When it comes to the feet for a bodyweight squat it is best to have a near straight foot position with a very slight 5 degree outwards rotation for your feet to be pointing. If you have difficulty performing the movement to full range with this foot position, it may indicate you have certain issues in mobility that need addressing.
In the clinic we can assess you to see where you are not getting the correct movement from and then treat the affected area. This will gain range of motion and mobility so you can perform better when squatting.
A solid foot tripod:
When we create a good arch in our foot, you form what we call a tripod foot. The three points of the tripod is the heel, the base of the 1st toe and the base of the 5th toe. Th goal when squatting should be to maintain the arch of our feet and have our weight distributed evenly.
Creating hip external rotation:
The last thing to think about before starting the descent for the bodyweight squat is to create external rotational with your hips. Creating this movement creates a tightness in our hips that will ensure our knees track with ideal alignment during the entire squat. This will help produce power and speed to your squat.
To create this power at the hips think about squeezing your glutes and driving your knees out. When you do this you will feel the outside muscles of your hips engage.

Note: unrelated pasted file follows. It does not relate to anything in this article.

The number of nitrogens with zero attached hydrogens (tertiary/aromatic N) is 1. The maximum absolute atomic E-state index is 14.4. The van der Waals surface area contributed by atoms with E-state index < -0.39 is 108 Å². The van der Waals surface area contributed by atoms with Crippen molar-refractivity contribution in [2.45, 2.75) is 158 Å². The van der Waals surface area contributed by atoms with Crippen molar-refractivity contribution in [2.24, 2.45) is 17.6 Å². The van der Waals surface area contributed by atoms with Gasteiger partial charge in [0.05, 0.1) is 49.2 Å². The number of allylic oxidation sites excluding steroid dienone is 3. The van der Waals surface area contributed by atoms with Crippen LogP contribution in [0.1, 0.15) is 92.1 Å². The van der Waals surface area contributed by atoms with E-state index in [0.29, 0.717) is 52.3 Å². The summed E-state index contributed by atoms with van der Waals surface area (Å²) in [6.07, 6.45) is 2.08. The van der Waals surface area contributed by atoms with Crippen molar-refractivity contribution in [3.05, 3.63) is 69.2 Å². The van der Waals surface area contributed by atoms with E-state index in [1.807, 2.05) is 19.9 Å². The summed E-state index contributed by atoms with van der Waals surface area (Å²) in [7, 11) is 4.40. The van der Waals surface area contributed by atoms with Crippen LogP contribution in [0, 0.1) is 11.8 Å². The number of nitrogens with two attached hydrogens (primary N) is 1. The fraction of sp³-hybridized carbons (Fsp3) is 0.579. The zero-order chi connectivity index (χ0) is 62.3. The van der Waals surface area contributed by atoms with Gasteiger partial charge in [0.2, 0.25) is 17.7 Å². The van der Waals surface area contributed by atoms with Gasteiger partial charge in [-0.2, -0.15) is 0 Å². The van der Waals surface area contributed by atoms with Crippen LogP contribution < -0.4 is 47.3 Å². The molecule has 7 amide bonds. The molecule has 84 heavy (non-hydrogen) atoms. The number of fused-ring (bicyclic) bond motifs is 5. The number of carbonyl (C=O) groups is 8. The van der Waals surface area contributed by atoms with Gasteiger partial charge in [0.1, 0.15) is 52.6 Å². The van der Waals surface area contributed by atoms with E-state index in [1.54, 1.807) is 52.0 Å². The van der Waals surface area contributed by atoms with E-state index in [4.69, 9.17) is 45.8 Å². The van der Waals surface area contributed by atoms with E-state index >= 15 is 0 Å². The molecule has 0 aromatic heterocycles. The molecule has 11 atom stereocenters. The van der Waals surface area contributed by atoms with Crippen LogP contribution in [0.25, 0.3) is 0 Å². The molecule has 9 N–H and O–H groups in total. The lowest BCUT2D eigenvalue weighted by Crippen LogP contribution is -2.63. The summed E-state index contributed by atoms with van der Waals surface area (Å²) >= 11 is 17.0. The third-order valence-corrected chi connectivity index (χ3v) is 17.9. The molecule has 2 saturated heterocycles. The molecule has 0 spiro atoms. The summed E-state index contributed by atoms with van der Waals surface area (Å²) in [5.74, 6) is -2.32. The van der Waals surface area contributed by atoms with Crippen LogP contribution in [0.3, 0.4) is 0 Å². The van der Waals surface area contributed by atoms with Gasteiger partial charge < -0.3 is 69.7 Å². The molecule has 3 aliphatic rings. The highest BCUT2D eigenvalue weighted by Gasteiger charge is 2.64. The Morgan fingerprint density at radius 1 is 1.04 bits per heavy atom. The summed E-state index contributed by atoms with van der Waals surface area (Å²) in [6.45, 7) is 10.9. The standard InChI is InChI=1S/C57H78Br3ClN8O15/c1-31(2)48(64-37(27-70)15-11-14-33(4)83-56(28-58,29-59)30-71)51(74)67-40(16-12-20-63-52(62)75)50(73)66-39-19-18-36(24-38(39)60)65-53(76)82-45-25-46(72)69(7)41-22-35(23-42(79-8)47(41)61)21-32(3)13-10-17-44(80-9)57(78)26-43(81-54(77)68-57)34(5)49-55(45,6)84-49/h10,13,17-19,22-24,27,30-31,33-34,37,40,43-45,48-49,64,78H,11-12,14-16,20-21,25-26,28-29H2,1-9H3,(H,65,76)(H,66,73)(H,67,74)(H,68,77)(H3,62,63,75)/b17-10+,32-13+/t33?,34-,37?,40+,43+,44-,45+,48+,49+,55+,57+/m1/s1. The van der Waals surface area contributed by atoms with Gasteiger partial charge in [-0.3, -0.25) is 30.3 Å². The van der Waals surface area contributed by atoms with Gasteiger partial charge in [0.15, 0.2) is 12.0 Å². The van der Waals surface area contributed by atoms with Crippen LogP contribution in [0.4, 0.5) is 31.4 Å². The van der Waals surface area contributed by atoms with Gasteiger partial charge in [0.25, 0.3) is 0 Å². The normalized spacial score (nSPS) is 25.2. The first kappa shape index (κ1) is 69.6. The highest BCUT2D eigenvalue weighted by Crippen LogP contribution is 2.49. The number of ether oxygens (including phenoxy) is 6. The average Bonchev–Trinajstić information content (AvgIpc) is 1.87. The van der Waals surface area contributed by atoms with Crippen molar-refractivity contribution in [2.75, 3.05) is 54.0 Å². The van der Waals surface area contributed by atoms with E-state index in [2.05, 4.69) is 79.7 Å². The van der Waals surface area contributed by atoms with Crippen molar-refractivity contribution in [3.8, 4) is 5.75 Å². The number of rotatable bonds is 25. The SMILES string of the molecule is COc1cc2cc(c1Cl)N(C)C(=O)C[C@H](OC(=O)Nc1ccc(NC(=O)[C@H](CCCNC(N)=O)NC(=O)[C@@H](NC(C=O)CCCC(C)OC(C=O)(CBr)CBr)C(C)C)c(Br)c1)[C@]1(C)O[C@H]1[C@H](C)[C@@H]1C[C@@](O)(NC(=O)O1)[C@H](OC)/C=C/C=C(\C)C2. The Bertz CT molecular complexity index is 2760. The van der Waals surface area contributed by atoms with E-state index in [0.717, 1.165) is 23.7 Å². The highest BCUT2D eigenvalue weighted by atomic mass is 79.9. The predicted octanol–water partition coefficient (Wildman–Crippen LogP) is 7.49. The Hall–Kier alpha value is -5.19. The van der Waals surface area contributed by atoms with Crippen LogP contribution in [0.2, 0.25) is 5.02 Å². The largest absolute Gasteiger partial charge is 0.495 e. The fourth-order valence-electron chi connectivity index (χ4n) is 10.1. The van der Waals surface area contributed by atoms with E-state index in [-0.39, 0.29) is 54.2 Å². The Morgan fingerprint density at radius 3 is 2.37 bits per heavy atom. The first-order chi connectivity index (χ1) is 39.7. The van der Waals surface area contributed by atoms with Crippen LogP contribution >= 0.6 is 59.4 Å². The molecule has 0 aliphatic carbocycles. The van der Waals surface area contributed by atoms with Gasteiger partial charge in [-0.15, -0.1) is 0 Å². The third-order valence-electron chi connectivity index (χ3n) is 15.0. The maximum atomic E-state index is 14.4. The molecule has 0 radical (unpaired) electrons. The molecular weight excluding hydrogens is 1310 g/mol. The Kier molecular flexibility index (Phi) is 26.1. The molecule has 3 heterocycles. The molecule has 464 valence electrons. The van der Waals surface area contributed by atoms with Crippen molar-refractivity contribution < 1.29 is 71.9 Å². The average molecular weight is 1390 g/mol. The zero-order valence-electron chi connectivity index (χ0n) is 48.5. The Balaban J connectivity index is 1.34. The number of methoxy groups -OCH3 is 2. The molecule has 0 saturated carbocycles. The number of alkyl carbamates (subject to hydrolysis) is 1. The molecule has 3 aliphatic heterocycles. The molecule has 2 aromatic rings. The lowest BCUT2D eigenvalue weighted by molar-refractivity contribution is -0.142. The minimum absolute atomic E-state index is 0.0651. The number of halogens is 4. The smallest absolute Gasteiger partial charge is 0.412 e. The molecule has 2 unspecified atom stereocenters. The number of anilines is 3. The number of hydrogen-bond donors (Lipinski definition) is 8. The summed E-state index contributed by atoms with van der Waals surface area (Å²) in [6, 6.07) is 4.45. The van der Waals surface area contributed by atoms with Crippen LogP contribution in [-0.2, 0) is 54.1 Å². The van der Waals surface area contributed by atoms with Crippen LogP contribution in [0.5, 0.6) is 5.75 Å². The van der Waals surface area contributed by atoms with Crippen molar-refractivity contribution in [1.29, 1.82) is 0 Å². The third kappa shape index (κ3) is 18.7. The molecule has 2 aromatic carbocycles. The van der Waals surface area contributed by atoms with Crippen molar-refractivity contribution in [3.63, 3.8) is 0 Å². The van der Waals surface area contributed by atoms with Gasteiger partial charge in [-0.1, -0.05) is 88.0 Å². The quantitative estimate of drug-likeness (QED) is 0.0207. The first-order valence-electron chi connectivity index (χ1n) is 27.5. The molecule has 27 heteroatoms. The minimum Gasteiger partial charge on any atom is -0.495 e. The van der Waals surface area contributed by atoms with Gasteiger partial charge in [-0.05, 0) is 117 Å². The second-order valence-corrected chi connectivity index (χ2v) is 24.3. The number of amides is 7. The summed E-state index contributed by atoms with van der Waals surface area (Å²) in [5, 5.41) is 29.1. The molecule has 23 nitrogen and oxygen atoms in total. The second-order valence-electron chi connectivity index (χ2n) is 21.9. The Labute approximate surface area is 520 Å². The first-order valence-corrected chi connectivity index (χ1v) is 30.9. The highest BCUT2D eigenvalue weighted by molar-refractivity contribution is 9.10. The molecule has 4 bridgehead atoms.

Point your feet as straightforward as possible. 5 degree toe-out angle.
Maintain three points of contact with your feet in relation to the floor establishing the tripod foot.
Create external rotational forces at the hips by squeezing your glutes while maintaining the tripod foot.
Always remember that the squat is a movement first and an exercise second.
I hope this helps, but if you do suffer from tightness when squatting and would like us to have a look at your problem and run through advice to get you out of pain contact the clinic today on 0578678904 or book now.
It is likely that you or someone you know has had low back pain in the past. It is a common problem but often it can be tackled by simply changing how you are moving or changing a couple of key habits in the day. This blog will cover ways to help the office worker and people working lifting boxes and machinery.
If you sit with bad posture during the day then it will put more stress on certain areas of your back.
Some key movement tips:
Don’t bend and round your back when getting out of bed
When brushing your teeth, unloading the dishwasher or other simple movements you want to avoid too much spinal movement. To help try and hinge from the hips. You should feel like you’re gliding your bottom backwards in order to lean forwards. It’s fine to lean one hand on the sink for support.
Try not to be hunched over when putting on shoes and socks, instead put a foot up on a chair to help bring your hips into play like in the point above.
Sometimes fixing your posture can help but often peoples jobs require lifting or moving in the day. For this a proper core brace should be implemented. Not with a physical one you can buy but rather with your abdominal muscles.
But how do you do it? If you create pressure in your abdominal cavity you will help to create extra stability for your back. So as you are about to lift the object off the ground take a breath and brace your core (to brace your core if you were to cough you will feel some muscles contract. Tense these muscles as you lift). Doing both of these things will increase the pressure inside your abdominal cavity against the structures surrounding it so your back will be protected as you lift to help you stay injury free.